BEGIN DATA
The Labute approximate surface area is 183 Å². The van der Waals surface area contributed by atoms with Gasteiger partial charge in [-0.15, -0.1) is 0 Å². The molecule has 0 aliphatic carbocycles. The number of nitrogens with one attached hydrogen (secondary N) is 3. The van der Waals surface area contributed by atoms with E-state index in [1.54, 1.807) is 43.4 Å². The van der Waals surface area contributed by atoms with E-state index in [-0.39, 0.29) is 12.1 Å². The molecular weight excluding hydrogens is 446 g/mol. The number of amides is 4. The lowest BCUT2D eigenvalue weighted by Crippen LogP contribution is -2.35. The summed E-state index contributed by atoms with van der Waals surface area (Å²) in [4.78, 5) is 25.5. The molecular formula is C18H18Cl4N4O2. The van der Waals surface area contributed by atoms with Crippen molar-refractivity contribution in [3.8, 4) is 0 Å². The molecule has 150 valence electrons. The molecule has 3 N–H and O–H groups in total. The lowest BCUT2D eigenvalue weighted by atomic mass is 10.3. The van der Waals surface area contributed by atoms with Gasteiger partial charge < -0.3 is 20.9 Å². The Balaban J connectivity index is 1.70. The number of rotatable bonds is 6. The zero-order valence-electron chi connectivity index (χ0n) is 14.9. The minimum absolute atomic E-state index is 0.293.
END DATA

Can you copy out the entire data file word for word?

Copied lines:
The Labute approximate surface area is 183 Å². The van der Waals surface area contributed by atoms with Gasteiger partial charge in [-0.15, -0.1) is 0 Å². The molecule has 0 aliphatic carbocycles. The number of nitrogens with one attached hydrogen (secondary N) is 3. The van der Waals surface area contributed by atoms with E-state index in [1.54, 1.807) is 43.4 Å². The van der Waals surface area contributed by atoms with E-state index in [-0.39, 0.29) is 12.1 Å². The molecular weight excluding hydrogens is 446 g/mol. The number of amides is 4. The lowest BCUT2D eigenvalue weighted by Crippen LogP contribution is -2.35. The summed E-state index contributed by atoms with van der Waals surface area (Å²) in [4.78, 5) is 25.5. The molecular formula is C18H18Cl4N4O2. The van der Waals surface area contributed by atoms with Crippen molar-refractivity contribution in [3.8, 4) is 0 Å². The molecule has 150 valence electrons. The molecule has 3 N–H and O–H groups in total. The lowest BCUT2D eigenvalue weighted by atomic mass is 10.3. The van der Waals surface area contributed by atoms with Gasteiger partial charge < -0.3 is 20.9 Å². The Balaban J connectivity index is 1.70. The number of rotatable bonds is 6. The zero-order valence-electron chi connectivity index (χ0n) is 14.9. The minimum absolute atomic E-state index is 0.293.